A news release on Tuesday from the American Bankers Association (ABA) stated that, "Eighty-two percent of agricultural lenders reported a decline in farm profitability in the last 12 months, according to a joint survey by the [ABA] and the Federal Agricultural Mortgage Corporation. Despite the continued decline, the survey of more than 580 agricultural lenders revealed that the agricultural loan approval rate is 84 percent."
An article on the front page of Saturday's Des Moines Register explored issues associated with corn and soybean production, prices, and farm profitability in Iowa. Meanwhile, the Federal Reserve Bank of Kansas City released a paper last week which noted that, "Lending at agricultural banks appeared to stabilize in the third quarter of 2017, but risks in the sector have remained alongside a persistently weak agricultural economy." Today's update includes highlights from these two current news items that shed additional light on the state of the Corn Belt farm economy.
On Wednesday, the Federal Reserve Board released its October 2017 Beige Book update, a summary of commentary on current economic conditions by Federal Reserve District. The report included several observations pertaining to the U.S. agricultural economy.
Earlier this week, the Federal Reserve Bank of Dallas released its Agricultural Credit Survey for the third quarter of 2017. The Fed update indicated that, "Demand for agricultural loans overall decreased for the eighth consecutive quarter. Loan renewals and extensions continued to increase."
Iowa State University (ISU) Extension Economist Alejandro Plastina penned a recent article titled, "Financial Stress in Iowa Farms: 2014-2016." Today’s update recaps some of the key findings from the ISU article.
Reuters writer Rod Nickel reported yesterday that, "On Canada’s fertile Prairies, dominated by the yellows and golds of canola and wheat, summers are too short to grow corn on a major scale. But Monsanto Co is working to develop what it hopes will be North America’s fastest-maturing corn, allowing farmers to grow more in Western Canada and other inhospitable climates, such as Ukraine...The question, amid historically high supplies and low grain prices, is whether the world really needs more corn."
An update on Friday from the Food and Agriculture Organization (FAO) of the United Nations indicated that, "After steadily declining for over a decade, global hunger is on the rise again, affecting 815 million people in 2016, or 11 percent of the global population, says a new edition of the annual United Nations report on world food security and nutrition released today. At the same time, multiple forms of malnutrition are threatening the health of millions worldwide."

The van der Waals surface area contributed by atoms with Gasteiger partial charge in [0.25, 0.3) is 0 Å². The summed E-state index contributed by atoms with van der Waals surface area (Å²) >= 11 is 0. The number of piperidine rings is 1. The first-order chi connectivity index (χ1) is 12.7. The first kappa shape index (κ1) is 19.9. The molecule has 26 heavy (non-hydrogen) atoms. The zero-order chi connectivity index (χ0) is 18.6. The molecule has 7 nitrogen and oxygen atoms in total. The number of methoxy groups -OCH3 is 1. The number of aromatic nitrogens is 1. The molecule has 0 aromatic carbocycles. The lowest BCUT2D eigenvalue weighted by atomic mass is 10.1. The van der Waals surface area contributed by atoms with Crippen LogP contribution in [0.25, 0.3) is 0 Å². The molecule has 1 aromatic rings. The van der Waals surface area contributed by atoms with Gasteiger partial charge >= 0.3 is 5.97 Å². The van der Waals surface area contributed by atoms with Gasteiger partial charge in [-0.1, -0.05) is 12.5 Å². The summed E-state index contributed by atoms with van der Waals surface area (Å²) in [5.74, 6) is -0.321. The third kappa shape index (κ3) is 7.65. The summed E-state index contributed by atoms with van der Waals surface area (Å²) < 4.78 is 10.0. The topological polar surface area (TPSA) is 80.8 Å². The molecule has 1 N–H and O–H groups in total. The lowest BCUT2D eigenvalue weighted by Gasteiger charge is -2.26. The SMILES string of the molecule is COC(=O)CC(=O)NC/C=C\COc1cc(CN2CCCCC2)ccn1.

Donnelle Eller reported on the front page of Friday's Des Moines Register that, "After three years of decline, Iowa farmland values bumped nearly 3 percent higher this year, but experts say it's unlikely a signal the ag downturn has turned a corner. Iowa farmland values are climbing because of limited supply of farms for sale, outweighing concerns about low corn and soybean prices that drive income from the land, experts say."
Cole Epley and Barbara Soderlin reported on the front page of the Money section in Friday's Omaha World-Herald that, "Farmers heading into harvest season have reason to believe the nation’s struggling agriculture economy won’t get much worse. Still, there is only faint hope that it will get much better anytime soon."
Last month, the Food and Agricultural Policy Research Institute (FAPRI) at the University of Missouri released its latest baseline update for U.S. agricultural markets. Recall that in its March baseline report, FAPRI indicated that, "The latest analysis of national and global agricultural trends from the University of Missouri indicates continued financial pressure on United States farm sector." Today's post summarizes highlights from the August FAPRI baseline report, which noted that, "the outlook now is more nuanced."